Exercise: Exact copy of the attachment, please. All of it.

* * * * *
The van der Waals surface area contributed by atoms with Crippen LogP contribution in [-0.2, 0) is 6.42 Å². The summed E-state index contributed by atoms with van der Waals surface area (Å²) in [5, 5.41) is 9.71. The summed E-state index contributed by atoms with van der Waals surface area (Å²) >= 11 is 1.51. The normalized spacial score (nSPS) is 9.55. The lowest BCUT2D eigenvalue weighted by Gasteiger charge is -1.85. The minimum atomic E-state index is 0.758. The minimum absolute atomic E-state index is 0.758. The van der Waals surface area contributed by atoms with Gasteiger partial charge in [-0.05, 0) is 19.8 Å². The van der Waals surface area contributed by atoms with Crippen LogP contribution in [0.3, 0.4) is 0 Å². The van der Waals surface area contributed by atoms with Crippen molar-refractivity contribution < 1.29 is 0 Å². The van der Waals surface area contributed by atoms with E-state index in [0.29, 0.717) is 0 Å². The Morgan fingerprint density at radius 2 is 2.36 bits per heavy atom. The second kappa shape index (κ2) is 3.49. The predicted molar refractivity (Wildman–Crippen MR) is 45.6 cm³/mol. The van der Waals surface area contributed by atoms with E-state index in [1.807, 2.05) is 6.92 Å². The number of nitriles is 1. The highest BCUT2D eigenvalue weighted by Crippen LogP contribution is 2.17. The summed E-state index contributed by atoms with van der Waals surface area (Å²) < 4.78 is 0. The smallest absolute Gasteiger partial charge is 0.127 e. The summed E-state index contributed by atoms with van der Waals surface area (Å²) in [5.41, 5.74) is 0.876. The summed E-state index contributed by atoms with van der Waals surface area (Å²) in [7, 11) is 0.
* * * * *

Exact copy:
The van der Waals surface area contributed by atoms with Crippen LogP contribution in [-0.2, 0) is 6.42 Å². The summed E-state index contributed by atoms with van der Waals surface area (Å²) in [5, 5.41) is 9.71. The summed E-state index contributed by atoms with van der Waals surface area (Å²) >= 11 is 1.51. The normalized spacial score (nSPS) is 9.55. The lowest BCUT2D eigenvalue weighted by Gasteiger charge is -1.85. The minimum atomic E-state index is 0.758. The minimum absolute atomic E-state index is 0.758. The van der Waals surface area contributed by atoms with Gasteiger partial charge in [-0.05, 0) is 19.8 Å². The van der Waals surface area contributed by atoms with Crippen LogP contribution in [0.3, 0.4) is 0 Å². The van der Waals surface area contributed by atoms with Crippen molar-refractivity contribution < 1.29 is 0 Å². The van der Waals surface area contributed by atoms with E-state index in [0.29, 0.717) is 0 Å². The Morgan fingerprint density at radius 2 is 2.36 bits per heavy atom. The second kappa shape index (κ2) is 3.49. The predicted molar refractivity (Wildman–Crippen MR) is 45.6 cm³/mol. The van der Waals surface area contributed by atoms with E-state index in [1.807, 2.05) is 6.92 Å². The number of nitriles is 1. The highest BCUT2D eigenvalue weighted by Crippen LogP contribution is 2.17. The summed E-state index contributed by atoms with van der Waals surface area (Å²) < 4.78 is 0. The smallest absolute Gasteiger partial charge is 0.127 e. The summed E-state index contributed by atoms with van der Waals surface area (Å²) in [5.41, 5.74) is 0.876. The summed E-state index contributed by atoms with van der Waals surface area (Å²) in [7, 11) is 0.